• In-class discussion & exercises (45 minutes/lecture) — During the regular class period, we will cover any questions from the lecture video, and then do some in-class exercises to help solidify understanding of the material. In more detail:
    • Questions — To earn your participation grade for the course, you must submit two questions per lecture (posted directly on the slides on the course website). We will discuss the most common/interesting/important questions, as well as any additional questions asked in-class. IMPORTANT: the goal of the discussion is to talk about material from the lectureyou should not ask about coding assignments during this time, nor about general graphics topics that are totally unrelated to the lecture. There will be plenty of time to ask about that stuff in office hours, and on Piazza/Discord.
    • Exercises — Next, we will run through some exercises associated with the lecture, which will be posted online ahead of time. Take a couple minutes to read these and start thinking about them before you come to class. We will call on students randomly try to answer, or at least think through, these questions. Answering questions in class will count for the second part of your participation grade, so make sure to be there!

(Of course, if you watch the videos at 1.5x or 2x speed, your time commitment will be that much less! I talk slow. ;-))

Note that if you want to ask questions about lecture before the next in-class discussion, you are free to ask questions (i) on the lecture slides themselves, via this webpage, (ii) via Piazza, (iii) via Discord, and/or (iv) during office hours. (But make sure to also submit your questions via the form so that you still get credit! These questions do not have to be different than the ones you asked on the webpage/Piazza/Discord/in office hours.)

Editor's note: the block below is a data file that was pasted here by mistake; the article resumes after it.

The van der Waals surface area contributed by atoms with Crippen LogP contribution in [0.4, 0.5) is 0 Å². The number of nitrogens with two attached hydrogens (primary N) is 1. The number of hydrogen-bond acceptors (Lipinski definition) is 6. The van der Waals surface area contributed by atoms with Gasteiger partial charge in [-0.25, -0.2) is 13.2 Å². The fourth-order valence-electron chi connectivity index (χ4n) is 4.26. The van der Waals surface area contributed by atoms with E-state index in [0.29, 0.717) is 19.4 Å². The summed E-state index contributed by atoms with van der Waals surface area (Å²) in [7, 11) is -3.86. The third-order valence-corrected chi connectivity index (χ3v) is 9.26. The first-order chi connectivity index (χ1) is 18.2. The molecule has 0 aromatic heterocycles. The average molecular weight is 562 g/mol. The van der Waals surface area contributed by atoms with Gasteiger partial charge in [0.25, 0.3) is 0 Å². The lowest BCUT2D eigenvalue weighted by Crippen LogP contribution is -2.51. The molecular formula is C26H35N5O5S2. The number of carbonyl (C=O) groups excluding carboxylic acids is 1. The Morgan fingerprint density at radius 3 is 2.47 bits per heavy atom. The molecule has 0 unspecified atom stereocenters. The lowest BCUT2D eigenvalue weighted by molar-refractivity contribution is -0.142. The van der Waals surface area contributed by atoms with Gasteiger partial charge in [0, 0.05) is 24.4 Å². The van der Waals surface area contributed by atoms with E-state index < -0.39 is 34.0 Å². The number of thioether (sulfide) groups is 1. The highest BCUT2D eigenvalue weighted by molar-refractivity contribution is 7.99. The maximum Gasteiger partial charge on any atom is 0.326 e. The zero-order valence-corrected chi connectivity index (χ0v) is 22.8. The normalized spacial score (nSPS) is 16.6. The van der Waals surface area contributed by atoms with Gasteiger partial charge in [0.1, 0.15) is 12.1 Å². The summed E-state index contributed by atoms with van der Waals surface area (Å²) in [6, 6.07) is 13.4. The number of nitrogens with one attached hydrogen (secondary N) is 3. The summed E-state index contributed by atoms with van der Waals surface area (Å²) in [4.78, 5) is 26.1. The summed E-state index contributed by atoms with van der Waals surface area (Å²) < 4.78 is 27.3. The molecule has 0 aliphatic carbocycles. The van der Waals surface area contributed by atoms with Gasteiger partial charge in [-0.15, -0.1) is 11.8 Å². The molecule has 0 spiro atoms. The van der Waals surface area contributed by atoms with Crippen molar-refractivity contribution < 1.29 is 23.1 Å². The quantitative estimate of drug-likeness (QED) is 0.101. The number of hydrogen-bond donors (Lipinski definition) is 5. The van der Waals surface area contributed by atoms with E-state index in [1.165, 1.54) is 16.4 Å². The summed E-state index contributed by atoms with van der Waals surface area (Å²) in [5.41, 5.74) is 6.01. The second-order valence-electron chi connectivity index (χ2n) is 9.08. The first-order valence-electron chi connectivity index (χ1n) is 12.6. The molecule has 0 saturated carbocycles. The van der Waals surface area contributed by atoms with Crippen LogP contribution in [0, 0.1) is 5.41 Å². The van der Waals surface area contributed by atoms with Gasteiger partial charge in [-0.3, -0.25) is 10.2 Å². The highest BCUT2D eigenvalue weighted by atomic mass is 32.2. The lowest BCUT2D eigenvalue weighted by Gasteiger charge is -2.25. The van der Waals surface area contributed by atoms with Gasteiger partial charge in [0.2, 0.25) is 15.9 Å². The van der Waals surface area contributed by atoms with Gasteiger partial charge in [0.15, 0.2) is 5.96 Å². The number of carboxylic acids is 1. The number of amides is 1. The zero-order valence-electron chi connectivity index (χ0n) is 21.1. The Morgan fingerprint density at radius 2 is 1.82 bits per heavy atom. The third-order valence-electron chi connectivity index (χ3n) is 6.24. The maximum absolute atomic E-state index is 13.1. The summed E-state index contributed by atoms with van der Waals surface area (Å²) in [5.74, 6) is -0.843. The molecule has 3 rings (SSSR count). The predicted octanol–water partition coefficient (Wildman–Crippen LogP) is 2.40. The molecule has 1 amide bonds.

Some tips for making the most out of videos:

  • Some students have found it helpful to watch videos at 1.25x or 1.5x speed.
  • A few of the videos are broken down into sections via the time index (see the video comments). These are especially helpful for studying, or going back to an earlier concept.
  • Some people have trouble staying focused on a video for a complete 80-minute lecture. If that's true for you, try splitting it up into two (or more) watching sessions. E.g., one 40-minute viewing during the lecture period, and another the next day. The video sections can help you to find a logical break.


The TAs will hold several recitations throughout the semester, to help supplement lecture material and provide key information about assignments. Recitations will also be used to review solutions to the mini-homework. Please refer to Piazza for the recitation schedule and associated links/info.

Discussion Boards

There are several mechanisms for discussing course content and asking questions: